Tuesday, February 23, 2016

James Farmer on the Civil Rights Movement

"The dead will not return, and our martyrs will stay at peace. We survivors have got a second wind, and the young will draw their first.
Martin left us with a dream unrealized and a promise unfulfilled. Our nation deceives itself with the fiction that the task is complete and racism is dead and all is well. The myth surrounds us that America has suddenly become color-blind, and that all that remains is an economic problem.
No greater lie has ever been told, and the tellers of it, if they have eyes to see and minds to think, must know it.
The tired among us must recharge our batteries. The uninitiated must learn to gird their loins. We have not finished the job of making our country whole.”

Friday, February 19, 2016

My Blind Date with a Book

As a single girl trying to forget that Sunday was Valentine’s Day, I was super excited when TCU Press hosted a “Blind Date with a Book” sale.  I knew that if I needed to I could just say “yeah, I have a blind date” when people asked about my un-exciting Valentine’s plans. Part of the thrill of getting a new book is not knowing what’s going to happen in the book, and the event just added to that excitement. And man, it was hard to choose a book! I wanted to take the entire table home with me, but that seemed a little unrealistic.

But it turned out that I was really lucky. I wound up getting the book that I had stared at a dozen times at the Press and had wanted to read. And no, I didn’t cheat and look for this book before it was wrapped up (though I was tempted to). I was good and made sure that I chose a book that would be a surprise.  But the best surprise was that Dearest Virginia just so happened to fit perfectly into our #20books16 challenge! Our TCU Press #20books16 challenge is an awesome list of challenges that range from “a book with a purple cover” to “a book from your home state,” and as a native Texan and a Horned Frog, I could cross that one off of my list. Dearest Virginia, edited by Gayle Hunnicutt, is about her family who lived in the Fort Worth area. The letters in the book are from the 1940s, which I haven’t read about much so I will be getting a new narrative from my “adopted hometown” (though I’ll still always be a Houston girl).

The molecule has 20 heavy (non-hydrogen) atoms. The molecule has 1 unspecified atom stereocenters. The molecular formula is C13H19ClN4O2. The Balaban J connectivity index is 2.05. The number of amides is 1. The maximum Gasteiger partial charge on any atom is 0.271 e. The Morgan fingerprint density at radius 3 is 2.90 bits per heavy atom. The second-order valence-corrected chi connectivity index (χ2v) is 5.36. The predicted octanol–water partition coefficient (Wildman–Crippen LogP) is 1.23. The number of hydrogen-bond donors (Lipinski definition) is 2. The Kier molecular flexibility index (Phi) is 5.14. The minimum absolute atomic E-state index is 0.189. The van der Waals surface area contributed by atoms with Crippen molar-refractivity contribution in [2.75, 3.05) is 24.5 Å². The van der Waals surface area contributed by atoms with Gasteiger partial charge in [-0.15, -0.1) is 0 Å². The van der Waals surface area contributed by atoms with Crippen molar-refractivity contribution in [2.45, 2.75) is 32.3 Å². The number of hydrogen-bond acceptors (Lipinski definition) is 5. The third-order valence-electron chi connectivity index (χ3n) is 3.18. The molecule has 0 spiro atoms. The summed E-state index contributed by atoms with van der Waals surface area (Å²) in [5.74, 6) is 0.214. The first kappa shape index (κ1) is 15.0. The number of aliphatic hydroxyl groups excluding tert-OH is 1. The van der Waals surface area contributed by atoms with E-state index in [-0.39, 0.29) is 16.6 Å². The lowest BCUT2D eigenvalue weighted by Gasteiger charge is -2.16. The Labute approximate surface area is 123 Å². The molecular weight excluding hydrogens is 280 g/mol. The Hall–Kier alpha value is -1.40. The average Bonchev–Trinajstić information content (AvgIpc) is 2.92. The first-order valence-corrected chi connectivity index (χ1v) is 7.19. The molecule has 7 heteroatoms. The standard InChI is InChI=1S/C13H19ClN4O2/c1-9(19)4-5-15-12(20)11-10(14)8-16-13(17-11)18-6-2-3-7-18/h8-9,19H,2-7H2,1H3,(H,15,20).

Now I’m not going to lie and say that I have the book all finished, with my English-major class load I’m already swimming (or drowning) in books. But Dearest Virginia has been a wonderful book to use as a break from my studies. It's a wonderful story composed of letters from a solider home to his wife. I look forward to getting to know the story more and, of course, for my next book challenge on the list!


Tuesday, February 16, 2016

The Story of a Freedmen's Community in Texas

Family members pose with a reaper, used to gather hay in the fields. This is the only known photograph of the original Cheney residence, which burned in 1946.
“As the name suggests, the Garden of Eden was always a fertile place, both in terms of its rich soil that produced bountiful vegetation for decades and in terms of the strong people who occupied the land. . . .
Major and Malinda Cheney, the patriarch and matriarch of the Sanders family.
We had been steeped in the teachings of family, understanding from an early age that there was something special in that clan that had survived and flourished against incredible odds.
Bob Ray Sanders has not only had a significant career with the Fort Worth Star-Telegram but also with KERA public television and radio. Bob Ray is shown here at the microphone shortly after KERA-FM went on the air in 1974. Courtesy KERA.
I was patriarch Major Cheney’s great-grandson; Drew was his great-great-grandson, and we knew that we were part of a legacy that was still being built by my father and his. We grew up knowing the stories of how this was a family which, although descendants of a slave, had no fear of white people, and thus was a family in a position to help people of all colors. . . .
A. J. "Drew" Sanders, the author, with a family automobile circa 1955.
This is the story of a family - and a community that grew up around it - whose ancestors shook off the shackles of slavery, refused to be cowed by prejudice and discrimination, and resisted the temptation to hate even those who sometimes hated them.
Drew’s book tells the true tale of a family tree deeply rooted in a garden - The Garden of Eden.”

Thursday, February 11, 2016

20books16 Challenge #1

Surprise, surprise! We decided to kick off our #20books16 Book Challenge with a book with a purple cover, History of Texas Christian University by the inimitable Colby D. Hall. What better way for a Horned Frog to celebrate purple than with a history of our own beloved institution?

Tuesday, February 9, 2016